Replication Stress-Activated DNA Damage Response Enhances the Radioresistance of Glioblastoma Stem Cells

Elizabeth McDonald

Introduction: Glioblastomas (GBM) are a highly aggressive primary brain cancer predominantly made of abnormal astrocytes1,2,3. Of all malignant solid tumors, GBM is one of the deadliest and least responsive to treatment3 with a median survival time of less than 12 months. Current treatment is neurosurgical resection, followed with temozolomide and radiotherapy4.The high mortality rate is linked to development of radiation resistance and inevitable recurrence following treatment, 6. Inappropriate activation of glioblastoma cancer stem cells (GSC) can contribute to GBM radio resistance, recurrence, and, ultimately, poor patient prognosis. GBM resistance to treatment is linked to GSC subpopulations that have an increased DNA damage repair response (DDR)1. Replicative stress (RS) may induce heightened DDR, allowing the CSC to overcome damage from chemoradiation leading to growth and radioresistance1,3. This paper seeks to examine the role of RS activation of DDR in GSCs and radioresistance. Methods: Primary GBM cell lines from resected tumors were derived and maintained2. GSC lines were paired with differentiated GBM cell lines and used to examine the impact of high levels of RS on DDR activation and radio resistance. Western blot analysis confirmed increased GSC markers Sox2 and Nestin, as well as constitutive activation and upregulation of DDR proteins ATR and Chk1 in GSC cultures2. Low concentration of aphidicolin is known to lead to RS and DDR activation. To test if exogenous RS could enhance radioresistance by stimulating the DDR was test by incubating bulk cultures (E2, G7, R10) with 0.05 mmol/L aphidicolin for 72 hours then irradiating them2. Results: Phosphorylation of RPA subunit 32 (RPA32) at Ser4 and Ser8 is specific marker of RS. It was not detected in asynchronous undamaged cells, but exacerbation of RS by low doses of UV radiation elicited greater phosphorylation of RPA 32 in GSC than paired tumor bulk populations2. Diffuse nuclear staining also confirmed RS2. Non-GSC exposed to exogenous RS at low levels developed radiation resistance in vitro, confirming the role of RS as a source of novel radiation resistance. GBM CSCs repaired DNA double strand breaks more efficiently and had upregulated repair proteins when compared to paired differentiated tumor cells. Conclusions: Constitutive DDR activation or RS could provide a cancer stem cell-specific targets with significant clinical potential for patients with GBM. Discovering more about CSC biology and the role of RS-activated DDR has the potential to help overcome radioresistance in GBM and lead to improved clinical outcomes.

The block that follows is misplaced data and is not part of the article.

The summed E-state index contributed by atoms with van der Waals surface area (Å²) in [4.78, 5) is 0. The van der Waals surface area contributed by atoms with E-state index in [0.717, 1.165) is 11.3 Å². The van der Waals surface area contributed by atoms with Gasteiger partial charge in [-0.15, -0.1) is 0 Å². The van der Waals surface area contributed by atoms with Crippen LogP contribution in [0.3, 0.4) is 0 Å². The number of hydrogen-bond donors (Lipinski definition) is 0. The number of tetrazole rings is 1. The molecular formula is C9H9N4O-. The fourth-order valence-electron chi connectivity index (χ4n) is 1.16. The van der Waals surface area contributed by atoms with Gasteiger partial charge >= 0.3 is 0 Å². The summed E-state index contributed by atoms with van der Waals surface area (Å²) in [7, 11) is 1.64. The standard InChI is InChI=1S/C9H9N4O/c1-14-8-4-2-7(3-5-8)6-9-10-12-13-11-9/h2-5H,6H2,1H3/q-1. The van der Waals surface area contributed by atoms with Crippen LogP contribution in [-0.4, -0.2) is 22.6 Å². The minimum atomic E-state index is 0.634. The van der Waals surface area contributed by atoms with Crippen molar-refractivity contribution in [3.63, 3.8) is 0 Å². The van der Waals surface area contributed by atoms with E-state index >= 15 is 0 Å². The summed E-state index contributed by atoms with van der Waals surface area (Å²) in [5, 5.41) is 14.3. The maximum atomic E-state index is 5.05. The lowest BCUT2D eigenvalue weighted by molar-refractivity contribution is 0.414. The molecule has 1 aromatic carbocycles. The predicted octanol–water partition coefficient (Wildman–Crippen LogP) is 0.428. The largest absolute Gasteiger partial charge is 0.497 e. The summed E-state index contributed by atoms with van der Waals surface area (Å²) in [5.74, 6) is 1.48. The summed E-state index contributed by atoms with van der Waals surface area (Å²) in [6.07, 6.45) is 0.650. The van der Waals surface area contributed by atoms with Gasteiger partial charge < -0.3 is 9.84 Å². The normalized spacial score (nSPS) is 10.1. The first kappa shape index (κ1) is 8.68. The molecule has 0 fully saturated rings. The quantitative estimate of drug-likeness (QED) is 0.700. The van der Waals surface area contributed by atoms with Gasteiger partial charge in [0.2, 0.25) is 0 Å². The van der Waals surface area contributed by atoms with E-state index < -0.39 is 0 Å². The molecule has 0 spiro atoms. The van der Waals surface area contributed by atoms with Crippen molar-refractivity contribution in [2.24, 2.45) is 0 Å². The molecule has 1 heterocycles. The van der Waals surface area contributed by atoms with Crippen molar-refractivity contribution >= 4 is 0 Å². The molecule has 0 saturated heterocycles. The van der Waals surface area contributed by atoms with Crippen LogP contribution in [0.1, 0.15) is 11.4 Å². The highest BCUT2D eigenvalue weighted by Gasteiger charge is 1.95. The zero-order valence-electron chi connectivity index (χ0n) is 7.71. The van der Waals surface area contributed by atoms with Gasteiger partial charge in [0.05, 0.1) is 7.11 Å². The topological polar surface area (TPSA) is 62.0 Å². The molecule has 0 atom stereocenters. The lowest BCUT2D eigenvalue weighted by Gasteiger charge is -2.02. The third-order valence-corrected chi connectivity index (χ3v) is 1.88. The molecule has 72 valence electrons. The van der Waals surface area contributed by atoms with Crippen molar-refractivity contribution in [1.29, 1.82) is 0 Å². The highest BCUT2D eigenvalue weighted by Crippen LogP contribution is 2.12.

1. Morgan MA, Canman CE. Replication stress: An achilles’ heel of glioma cancer stem-like cells. Cancer Res. 2018; 78:6713-6716.
  2. Carruthers RD, Ahmed SU, Ramachandran S, et al. Replication stress drives constitutive activation of the DNA damage response and radioresistance in glioblastoma stem-like cells. Cancer Res. 2018; 78:5060-5071.
  3. Alexander BM, Cloughesy TF. Adult glioblastoma. J Clin Oncol. 2017; 35:2402-2409.
  4. Auffinger B, Tobias AL, Han Y, et al. Conversion of differentiated cancer cells into cancer stem-like cells in a glioblastoma model after primary chemotherapy. Cell Death Differ. 2014; 21:1119-1131.
  5. Ahmed SU, Carruthers R, Gilmour L, Yildirim S, Watts C, Chalmers AJ. Selective inhibition of parallel DNA damage response pathways optimizes radiosensitization of glioblastoma stem-like cells. Cancer Res. 2015; 75:4416-4428.
  6. Carruthers R, Ahmed SU, Strathdee K, et al. Abrogation of radioresistance in glioblastoma stem-like cells by inhibition of ATM kinase. Mol Oncol. 2015; 9:192-203.